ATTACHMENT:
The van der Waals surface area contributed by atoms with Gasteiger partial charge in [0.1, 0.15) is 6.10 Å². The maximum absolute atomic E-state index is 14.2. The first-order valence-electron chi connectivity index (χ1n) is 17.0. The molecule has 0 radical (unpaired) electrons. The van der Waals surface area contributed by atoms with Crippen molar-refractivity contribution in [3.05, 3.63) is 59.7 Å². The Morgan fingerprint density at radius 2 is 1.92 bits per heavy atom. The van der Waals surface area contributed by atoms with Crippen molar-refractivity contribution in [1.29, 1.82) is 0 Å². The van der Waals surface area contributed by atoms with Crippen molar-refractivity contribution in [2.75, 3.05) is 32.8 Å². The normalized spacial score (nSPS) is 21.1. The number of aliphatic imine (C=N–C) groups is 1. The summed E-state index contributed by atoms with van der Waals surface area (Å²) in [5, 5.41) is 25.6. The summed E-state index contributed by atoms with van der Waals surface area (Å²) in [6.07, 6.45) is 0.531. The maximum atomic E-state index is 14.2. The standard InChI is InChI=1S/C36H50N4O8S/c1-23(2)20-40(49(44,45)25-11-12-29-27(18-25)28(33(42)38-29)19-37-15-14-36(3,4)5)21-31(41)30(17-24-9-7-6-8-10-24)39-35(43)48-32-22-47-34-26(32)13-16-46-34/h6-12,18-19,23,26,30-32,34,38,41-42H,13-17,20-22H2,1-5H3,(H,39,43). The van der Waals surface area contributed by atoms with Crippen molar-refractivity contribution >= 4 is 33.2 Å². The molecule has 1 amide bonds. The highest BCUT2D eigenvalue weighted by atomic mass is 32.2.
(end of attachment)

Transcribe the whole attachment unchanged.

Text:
The van der Waals surface area contributed by atoms with Gasteiger partial charge in [0.1, 0.15) is 6.10 Å². The maximum absolute atomic E-state index is 14.2. The first-order valence-electron chi connectivity index (χ1n) is 17.0. The molecule has 0 radical (unpaired) electrons. The van der Waals surface area contributed by atoms with Crippen molar-refractivity contribution in [3.05, 3.63) is 59.7 Å². The Morgan fingerprint density at radius 2 is 1.92 bits per heavy atom. The van der Waals surface area contributed by atoms with Crippen molar-refractivity contribution in [1.29, 1.82) is 0 Å². The van der Waals surface area contributed by atoms with Crippen molar-refractivity contribution in [2.75, 3.05) is 32.8 Å². The normalized spacial score (nSPS) is 21.1. The number of aliphatic imine (C=N–C) groups is 1. The summed E-state index contributed by atoms with van der Waals surface area (Å²) in [5, 5.41) is 25.6. The summed E-state index contributed by atoms with van der Waals surface area (Å²) in [6.07, 6.45) is 0.531. The maximum atomic E-state index is 14.2. The standard InChI is InChI=1S/C36H50N4O8S/c1-23(2)20-40(49(44,45)25-11-12-29-27(18-25)28(33(42)38-29)19-37-15-14-36(3,4)5)21-31(41)30(17-24-9-7-6-8-10-24)39-35(43)48-32-22-47-34-26(32)13-16-46-34/h6-12,18-19,23,26,30-32,34,38,41-42H,13-17,20-22H2,1-5H3,(H,39,43). The van der Waals surface area contributed by atoms with Crippen molar-refractivity contribution >= 4 is 33.2 Å². The molecule has 1 amide bonds. The highest BCUT2D eigenvalue weighted by atomic mass is 32.2.